The responsibility is ours

Harvard-Westlake is littered with committees. And as if there weren’t already enough committees to keep track of on the upper school campus before this year, we can now add the sportsmanship review committee to that list.

The sportsmanship committee’s proposals to change the culture of conduct at sporting events are likely to draw the ire of at least a few students.

This committee is part of a trend of increased faculty involvement in student affairs to combat what is perceived as a sagging culture of student conduct. Another example of the trend is the policy against using cell phones in buildings, which was put into place last year.

While the general reaction of the student body cannot be judged at this early stage in the year, it is hardly a reach to assume that many of the school’s proposals, like the sportsmanship proposal, will not exactly be greeted with open arms by students.

Students may disapprove of the specifics of the faculty’s decisions, but no matter how valid our arguments are, they fail to address the more important point. If the reforms of the faculty and administration so often prompt moaning and groaning from the majority of the student body, why do we students force them into action in the first place?

Rather than criticizing the faculty and administration for their decisions, we should take matters into our own hands and preempt the need for intervention. As the new school year begins, we should make a vow to take responsibility instead of playing the blame game.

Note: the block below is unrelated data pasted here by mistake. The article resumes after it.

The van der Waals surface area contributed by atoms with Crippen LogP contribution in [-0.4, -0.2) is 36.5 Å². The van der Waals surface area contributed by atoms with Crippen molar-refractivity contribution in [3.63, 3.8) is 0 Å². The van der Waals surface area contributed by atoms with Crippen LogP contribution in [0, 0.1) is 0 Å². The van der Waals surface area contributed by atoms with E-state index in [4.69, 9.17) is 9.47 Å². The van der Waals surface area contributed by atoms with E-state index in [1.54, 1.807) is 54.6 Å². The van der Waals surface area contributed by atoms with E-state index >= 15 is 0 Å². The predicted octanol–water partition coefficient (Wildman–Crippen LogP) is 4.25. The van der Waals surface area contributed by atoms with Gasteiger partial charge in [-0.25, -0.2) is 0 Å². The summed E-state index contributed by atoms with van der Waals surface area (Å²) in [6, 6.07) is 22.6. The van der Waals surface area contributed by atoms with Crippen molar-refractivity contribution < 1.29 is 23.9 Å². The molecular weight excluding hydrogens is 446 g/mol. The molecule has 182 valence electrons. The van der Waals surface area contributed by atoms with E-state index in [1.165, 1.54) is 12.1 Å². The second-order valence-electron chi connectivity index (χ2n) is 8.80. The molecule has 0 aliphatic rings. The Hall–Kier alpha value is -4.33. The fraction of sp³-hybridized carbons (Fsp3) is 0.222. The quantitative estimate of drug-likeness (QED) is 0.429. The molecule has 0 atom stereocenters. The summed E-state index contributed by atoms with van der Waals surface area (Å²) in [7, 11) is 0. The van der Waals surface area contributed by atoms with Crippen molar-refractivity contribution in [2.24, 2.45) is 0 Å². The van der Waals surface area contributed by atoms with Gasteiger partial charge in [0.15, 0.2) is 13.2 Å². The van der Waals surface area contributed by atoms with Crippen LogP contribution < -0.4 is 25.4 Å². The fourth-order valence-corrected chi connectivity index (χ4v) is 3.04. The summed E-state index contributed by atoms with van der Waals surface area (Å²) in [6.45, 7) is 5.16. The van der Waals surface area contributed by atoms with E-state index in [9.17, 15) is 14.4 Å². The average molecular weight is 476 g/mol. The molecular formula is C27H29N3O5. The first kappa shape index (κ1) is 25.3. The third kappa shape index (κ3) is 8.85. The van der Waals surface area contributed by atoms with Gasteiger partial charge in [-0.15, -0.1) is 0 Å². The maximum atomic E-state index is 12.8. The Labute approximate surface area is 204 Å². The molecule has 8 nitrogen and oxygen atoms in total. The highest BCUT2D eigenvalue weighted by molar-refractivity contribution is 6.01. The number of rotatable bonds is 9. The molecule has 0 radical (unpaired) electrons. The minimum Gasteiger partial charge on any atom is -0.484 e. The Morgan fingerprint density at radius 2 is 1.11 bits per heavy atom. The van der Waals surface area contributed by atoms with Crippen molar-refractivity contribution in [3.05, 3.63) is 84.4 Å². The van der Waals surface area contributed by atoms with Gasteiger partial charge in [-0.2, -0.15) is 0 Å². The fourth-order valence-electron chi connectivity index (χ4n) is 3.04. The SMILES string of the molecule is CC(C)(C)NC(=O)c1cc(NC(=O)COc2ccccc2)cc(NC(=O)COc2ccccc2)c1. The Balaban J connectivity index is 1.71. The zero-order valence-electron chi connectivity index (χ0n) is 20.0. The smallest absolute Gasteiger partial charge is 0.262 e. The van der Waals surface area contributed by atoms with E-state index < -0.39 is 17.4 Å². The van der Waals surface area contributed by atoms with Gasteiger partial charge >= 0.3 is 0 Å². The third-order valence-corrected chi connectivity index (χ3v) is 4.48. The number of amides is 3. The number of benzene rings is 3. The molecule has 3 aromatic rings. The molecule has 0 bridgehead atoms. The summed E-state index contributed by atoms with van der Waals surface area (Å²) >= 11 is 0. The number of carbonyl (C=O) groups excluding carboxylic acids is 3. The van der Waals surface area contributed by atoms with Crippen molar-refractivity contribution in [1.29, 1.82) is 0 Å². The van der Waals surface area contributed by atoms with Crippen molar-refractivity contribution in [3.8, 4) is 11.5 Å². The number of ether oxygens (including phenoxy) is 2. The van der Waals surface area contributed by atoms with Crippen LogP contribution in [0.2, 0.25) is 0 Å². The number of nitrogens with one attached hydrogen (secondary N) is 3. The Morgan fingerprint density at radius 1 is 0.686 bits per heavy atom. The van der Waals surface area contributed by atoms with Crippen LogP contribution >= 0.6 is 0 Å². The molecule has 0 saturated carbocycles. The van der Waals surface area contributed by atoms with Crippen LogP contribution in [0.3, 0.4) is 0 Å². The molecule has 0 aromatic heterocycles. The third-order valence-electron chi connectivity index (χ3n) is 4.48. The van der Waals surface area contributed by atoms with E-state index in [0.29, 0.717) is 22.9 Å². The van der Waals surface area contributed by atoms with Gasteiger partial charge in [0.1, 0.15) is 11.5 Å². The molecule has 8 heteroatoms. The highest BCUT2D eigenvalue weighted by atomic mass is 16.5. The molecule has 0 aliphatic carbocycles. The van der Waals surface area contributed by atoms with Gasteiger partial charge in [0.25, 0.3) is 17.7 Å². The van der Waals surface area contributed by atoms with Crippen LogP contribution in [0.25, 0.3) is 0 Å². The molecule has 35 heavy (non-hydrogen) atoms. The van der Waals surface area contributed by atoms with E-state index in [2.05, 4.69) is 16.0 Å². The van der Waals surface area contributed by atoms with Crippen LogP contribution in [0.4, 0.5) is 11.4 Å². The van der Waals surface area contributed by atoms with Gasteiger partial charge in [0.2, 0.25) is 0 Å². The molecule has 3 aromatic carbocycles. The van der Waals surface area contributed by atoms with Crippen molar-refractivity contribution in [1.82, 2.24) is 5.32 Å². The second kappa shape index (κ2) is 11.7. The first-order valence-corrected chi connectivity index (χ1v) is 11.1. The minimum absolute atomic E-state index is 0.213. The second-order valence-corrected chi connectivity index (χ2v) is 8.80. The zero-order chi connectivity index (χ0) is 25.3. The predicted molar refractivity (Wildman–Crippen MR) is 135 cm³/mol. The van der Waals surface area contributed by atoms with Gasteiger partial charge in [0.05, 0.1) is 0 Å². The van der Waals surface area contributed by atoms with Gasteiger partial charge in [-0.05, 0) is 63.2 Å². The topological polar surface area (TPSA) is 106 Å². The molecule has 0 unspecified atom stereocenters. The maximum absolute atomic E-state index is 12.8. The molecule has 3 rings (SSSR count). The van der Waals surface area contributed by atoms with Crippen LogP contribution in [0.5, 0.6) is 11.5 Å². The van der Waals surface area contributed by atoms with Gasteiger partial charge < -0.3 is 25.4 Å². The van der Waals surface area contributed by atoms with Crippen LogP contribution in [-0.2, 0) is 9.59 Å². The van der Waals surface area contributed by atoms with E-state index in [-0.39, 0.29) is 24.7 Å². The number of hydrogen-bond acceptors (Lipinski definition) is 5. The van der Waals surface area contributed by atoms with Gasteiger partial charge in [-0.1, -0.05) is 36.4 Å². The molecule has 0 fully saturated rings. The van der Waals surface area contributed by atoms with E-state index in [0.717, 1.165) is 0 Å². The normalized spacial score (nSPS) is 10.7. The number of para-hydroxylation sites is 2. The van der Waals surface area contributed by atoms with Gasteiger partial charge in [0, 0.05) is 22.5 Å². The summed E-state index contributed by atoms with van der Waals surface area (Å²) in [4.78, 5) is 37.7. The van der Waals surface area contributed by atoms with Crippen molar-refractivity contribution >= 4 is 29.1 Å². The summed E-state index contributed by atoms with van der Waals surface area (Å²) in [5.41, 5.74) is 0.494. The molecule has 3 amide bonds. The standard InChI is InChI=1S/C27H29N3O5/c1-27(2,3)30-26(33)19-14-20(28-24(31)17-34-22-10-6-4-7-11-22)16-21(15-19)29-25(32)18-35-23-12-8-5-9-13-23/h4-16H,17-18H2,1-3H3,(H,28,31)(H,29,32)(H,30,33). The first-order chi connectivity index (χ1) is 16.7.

Besides, righting most of our day-to-day wrongs should not even be difficult. Let’s start with the most easily improvable daily transgression on campus: cleaning up trash (or the lack thereof). Maybe we could just each dump our lunch garbage into the bins.

It is the same easy fix with the cell phone problem. To resist the temptation of answering a friend’s text message, simply turn off your phone prior to an assembly or put it in your backpack before class.

Last but certainly not least, there is the issue of conduct at athletic competitions. We can be passionate when cheering on our friends and classmates. Even a degree of rowdiness should be acceptable at times.

But once we cross the line and shout overly insensitive comments, we only make matters worse for ourselves. By default, we put matters in the hands of those with whom we so often disagree. And when the faculty and administration need to get involved, it means they have lost a degree of faith in us students to do the right things on our own and carry ourselves in the proper manner.

In the end, the actions of the faculty and administration are always more drastic than what students are comfortable with. Yet drastic changes could be prevented simply by doing the little things first.

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